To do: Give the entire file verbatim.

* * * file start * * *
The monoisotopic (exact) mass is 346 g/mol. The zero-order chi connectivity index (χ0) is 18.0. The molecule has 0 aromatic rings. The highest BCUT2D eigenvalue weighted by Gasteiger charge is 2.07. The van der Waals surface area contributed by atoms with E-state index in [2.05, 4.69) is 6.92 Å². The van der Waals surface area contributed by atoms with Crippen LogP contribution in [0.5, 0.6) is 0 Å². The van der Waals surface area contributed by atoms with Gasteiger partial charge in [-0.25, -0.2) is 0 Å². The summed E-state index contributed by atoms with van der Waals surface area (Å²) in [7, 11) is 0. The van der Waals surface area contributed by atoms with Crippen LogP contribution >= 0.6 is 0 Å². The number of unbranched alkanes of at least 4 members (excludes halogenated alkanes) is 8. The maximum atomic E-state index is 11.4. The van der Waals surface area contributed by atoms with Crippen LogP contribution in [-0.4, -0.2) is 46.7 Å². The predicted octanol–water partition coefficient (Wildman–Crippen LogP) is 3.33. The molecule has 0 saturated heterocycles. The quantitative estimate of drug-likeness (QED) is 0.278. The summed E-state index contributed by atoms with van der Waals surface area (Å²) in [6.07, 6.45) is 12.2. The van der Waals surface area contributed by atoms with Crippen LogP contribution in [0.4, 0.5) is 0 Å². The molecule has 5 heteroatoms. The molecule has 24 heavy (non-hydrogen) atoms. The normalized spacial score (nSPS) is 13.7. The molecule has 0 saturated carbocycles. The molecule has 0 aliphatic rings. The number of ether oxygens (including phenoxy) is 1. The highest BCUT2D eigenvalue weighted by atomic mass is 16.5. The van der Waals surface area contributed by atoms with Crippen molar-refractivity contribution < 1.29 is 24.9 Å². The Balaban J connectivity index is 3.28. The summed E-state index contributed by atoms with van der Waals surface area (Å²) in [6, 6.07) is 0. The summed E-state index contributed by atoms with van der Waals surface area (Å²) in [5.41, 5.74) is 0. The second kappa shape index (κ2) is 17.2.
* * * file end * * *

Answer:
The monoisotopic (exact) mass is 346 g/mol. The zero-order chi connectivity index (χ0) is 18.0. The molecule has 0 aromatic rings. The highest BCUT2D eigenvalue weighted by Gasteiger charge is 2.07. The van der Waals surface area contributed by atoms with E-state index in [2.05, 4.69) is 6.92 Å². The van der Waals surface area contributed by atoms with Crippen LogP contribution in [0.5, 0.6) is 0 Å². The van der Waals surface area contributed by atoms with Gasteiger partial charge in [-0.25, -0.2) is 0 Å². The summed E-state index contributed by atoms with van der Waals surface area (Å²) in [7, 11) is 0. The van der Waals surface area contributed by atoms with Crippen LogP contribution >= 0.6 is 0 Å². The number of unbranched alkanes of at least 4 members (excludes halogenated alkanes) is 8. The maximum atomic E-state index is 11.4. The van der Waals surface area contributed by atoms with Crippen LogP contribution in [-0.4, -0.2) is 46.7 Å². The predicted octanol–water partition coefficient (Wildman–Crippen LogP) is 3.33. The molecule has 0 saturated heterocycles. The quantitative estimate of drug-likeness (QED) is 0.278. The summed E-state index contributed by atoms with van der Waals surface area (Å²) in [6.07, 6.45) is 12.2. The van der Waals surface area contributed by atoms with Crippen LogP contribution in [0.4, 0.5) is 0 Å². The molecule has 5 heteroatoms. The molecule has 24 heavy (non-hydrogen) atoms. The normalized spacial score (nSPS) is 13.7. The molecule has 0 saturated carbocycles. The molecule has 0 aliphatic rings. The number of ether oxygens (including phenoxy) is 1. The highest BCUT2D eigenvalue weighted by atomic mass is 16.5. The van der Waals surface area contributed by atoms with Crippen molar-refractivity contribution < 1.29 is 24.9 Å². The Balaban J connectivity index is 3.28. The summed E-state index contributed by atoms with van der Waals surface area (Å²) in [6, 6.07) is 0. The summed E-state index contributed by atoms with van der Waals surface area (Å²) in [5.41, 5.74) is 0. The second kappa shape index (κ2) is 17.2.